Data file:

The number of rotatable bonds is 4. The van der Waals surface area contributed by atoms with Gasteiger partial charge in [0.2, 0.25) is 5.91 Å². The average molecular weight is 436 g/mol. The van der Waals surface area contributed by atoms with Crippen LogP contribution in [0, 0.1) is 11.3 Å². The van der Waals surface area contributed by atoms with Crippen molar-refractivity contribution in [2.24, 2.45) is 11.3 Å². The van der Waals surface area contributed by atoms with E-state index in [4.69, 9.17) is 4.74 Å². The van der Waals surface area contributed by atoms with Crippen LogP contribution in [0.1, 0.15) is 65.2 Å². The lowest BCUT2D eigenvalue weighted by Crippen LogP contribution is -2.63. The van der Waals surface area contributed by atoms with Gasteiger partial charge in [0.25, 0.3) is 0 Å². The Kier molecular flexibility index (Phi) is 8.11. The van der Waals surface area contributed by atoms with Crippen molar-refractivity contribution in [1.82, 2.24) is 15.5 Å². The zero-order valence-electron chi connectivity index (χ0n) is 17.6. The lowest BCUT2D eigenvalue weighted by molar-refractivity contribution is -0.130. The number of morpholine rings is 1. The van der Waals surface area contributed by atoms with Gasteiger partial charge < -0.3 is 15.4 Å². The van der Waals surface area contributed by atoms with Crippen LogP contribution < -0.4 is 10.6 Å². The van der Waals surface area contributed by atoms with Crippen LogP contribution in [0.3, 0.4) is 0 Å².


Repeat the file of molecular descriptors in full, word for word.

The number of rotatable bonds is 4. The van der Waals surface area contributed by atoms with Gasteiger partial charge in [0.2, 0.25) is 5.91 Å². The average molecular weight is 436 g/mol. The van der Waals surface area contributed by atoms with Crippen LogP contribution in [0, 0.1) is 11.3 Å². The van der Waals surface area contributed by atoms with Crippen molar-refractivity contribution in [2.24, 2.45) is 11.3 Å². The van der Waals surface area contributed by atoms with E-state index in [4.69, 9.17) is 4.74 Å². The van der Waals surface area contributed by atoms with Crippen LogP contribution in [0.1, 0.15) is 65.2 Å². The lowest BCUT2D eigenvalue weighted by Crippen LogP contribution is -2.63. The van der Waals surface area contributed by atoms with Gasteiger partial charge in [0.25, 0.3) is 0 Å². The Kier molecular flexibility index (Phi) is 8.11. The van der Waals surface area contributed by atoms with Crippen molar-refractivity contribution in [1.82, 2.24) is 15.5 Å². The zero-order valence-electron chi connectivity index (χ0n) is 17.6. The lowest BCUT2D eigenvalue weighted by molar-refractivity contribution is -0.130. The number of morpholine rings is 1. The van der Waals surface area contributed by atoms with Gasteiger partial charge < -0.3 is 15.4 Å². The van der Waals surface area contributed by atoms with Crippen LogP contribution < -0.4 is 10.6 Å². The van der Waals surface area contributed by atoms with Crippen LogP contribution in [0.3, 0.4) is 0 Å².